Friday, August 14, 2009

Another Outtake from "What Matters Most"

Ted Bundy, naturalism, and nihilism:

Ted Bundy (1946-1989), the stunningly successful mass murder (until caught and executed), shared Stirner’s basic philosophy.[1] Although I have no evidence that Bundy read Max Stirner (few have), his philosophy of life was quintessential Stirner. A transcript taken from recorded comments by Bundy, which were made to a woman he was about to rape and kill, reveal his worldview. Having learned that “value judgments” are subjective and that none can be deemed right or wrong, Bundy found no reason to obey the law. Especially for one like himself, “who was bold and daring” and who had “the strength of character to throw off the shackles.” Bundy discovered his freedom by rejecting that “he was bound to respect the rights of others.” If humans have no intrinsic rights, “Why is it more wrong to kill a human animal than any other animal, a pig or a sheep or a steer?” In an age of “scientific enlightenment,” there is no justification for calling “some pleasures as ‘moral’ or ‘good’ and other as immoral and ‘bad.” This is how Bundy justified the raping and murdering of dozens of young women.[2] Given his (false) amoral presuppositions, he was right.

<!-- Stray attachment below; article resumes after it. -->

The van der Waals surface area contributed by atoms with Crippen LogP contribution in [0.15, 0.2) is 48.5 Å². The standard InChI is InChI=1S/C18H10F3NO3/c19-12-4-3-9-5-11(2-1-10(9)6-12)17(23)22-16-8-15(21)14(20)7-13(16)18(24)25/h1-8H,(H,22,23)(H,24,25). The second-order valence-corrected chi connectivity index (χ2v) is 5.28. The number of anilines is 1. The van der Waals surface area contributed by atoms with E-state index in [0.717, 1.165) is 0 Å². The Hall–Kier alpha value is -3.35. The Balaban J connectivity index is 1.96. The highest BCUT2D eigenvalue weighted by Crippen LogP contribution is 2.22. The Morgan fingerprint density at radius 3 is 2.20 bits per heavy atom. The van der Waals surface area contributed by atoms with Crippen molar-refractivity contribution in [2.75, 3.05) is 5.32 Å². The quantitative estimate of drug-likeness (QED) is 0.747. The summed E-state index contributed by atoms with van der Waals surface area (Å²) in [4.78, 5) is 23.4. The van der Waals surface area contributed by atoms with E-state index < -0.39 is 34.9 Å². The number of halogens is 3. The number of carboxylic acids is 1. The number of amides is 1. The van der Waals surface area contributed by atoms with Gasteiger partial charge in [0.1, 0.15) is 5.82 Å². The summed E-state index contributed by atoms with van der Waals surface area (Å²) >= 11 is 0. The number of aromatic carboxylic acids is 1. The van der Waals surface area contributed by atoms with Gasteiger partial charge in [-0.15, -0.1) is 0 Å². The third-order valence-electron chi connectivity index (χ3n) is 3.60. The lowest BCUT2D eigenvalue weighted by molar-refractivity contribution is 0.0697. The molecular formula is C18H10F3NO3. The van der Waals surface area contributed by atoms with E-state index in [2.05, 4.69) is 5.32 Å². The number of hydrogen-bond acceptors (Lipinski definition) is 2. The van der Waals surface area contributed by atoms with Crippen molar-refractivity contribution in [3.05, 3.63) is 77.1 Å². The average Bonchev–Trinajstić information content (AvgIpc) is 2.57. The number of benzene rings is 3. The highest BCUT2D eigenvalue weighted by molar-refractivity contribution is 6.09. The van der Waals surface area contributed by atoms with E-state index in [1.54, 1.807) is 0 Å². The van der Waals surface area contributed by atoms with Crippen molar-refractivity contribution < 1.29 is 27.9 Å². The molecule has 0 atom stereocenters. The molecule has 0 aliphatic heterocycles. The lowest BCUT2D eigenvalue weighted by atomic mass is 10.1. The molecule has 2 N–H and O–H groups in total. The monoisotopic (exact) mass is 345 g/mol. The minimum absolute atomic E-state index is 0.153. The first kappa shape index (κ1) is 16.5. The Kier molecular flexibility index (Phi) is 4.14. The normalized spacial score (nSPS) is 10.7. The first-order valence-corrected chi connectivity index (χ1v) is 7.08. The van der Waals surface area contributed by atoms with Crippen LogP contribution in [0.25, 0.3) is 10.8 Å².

[1] It was revealed in a 1989 interview with James Dobson shortly before Bundy’s execution that Bundy repented of his crimes.
[2] A paraphrased and rewritten statement of Ted Bundy by Harry V. Jaffa, Homosexuality and the Natural Law (Claremont, CA: The Claremont Institute of the Study of Statesmanship and Political Philosophy, 1990), 3-4.


Paul said...

If one consistently held to "amoral presuppositions," then even the force and impact of these words you have written have no bearing whatsoever. Of course, that would be fine for the amoralist until he/she met another amoralist and they had a disagreement!

"No man is an [amoral] island, entire of itself; every man is a piece of the continent, a part of the main."
John Donne - Devotions upon Emergent Occasions

Fletcher said...

Doctor G, this reminds me of an objection against Christianity a friend of mine brought up the other day. He was talking about Hitler who was also obviously amoral.

He asked me if I really believed that millions of people that Hitler was responsible for having killed would go to hell if they didn't confess faith in Jesus as Lord, while at the same time if Hitler had a sincere deathbed confession would he be going to heaven, despite all of the blood on his hands. That was a tough conversation for me... how would you respond to that?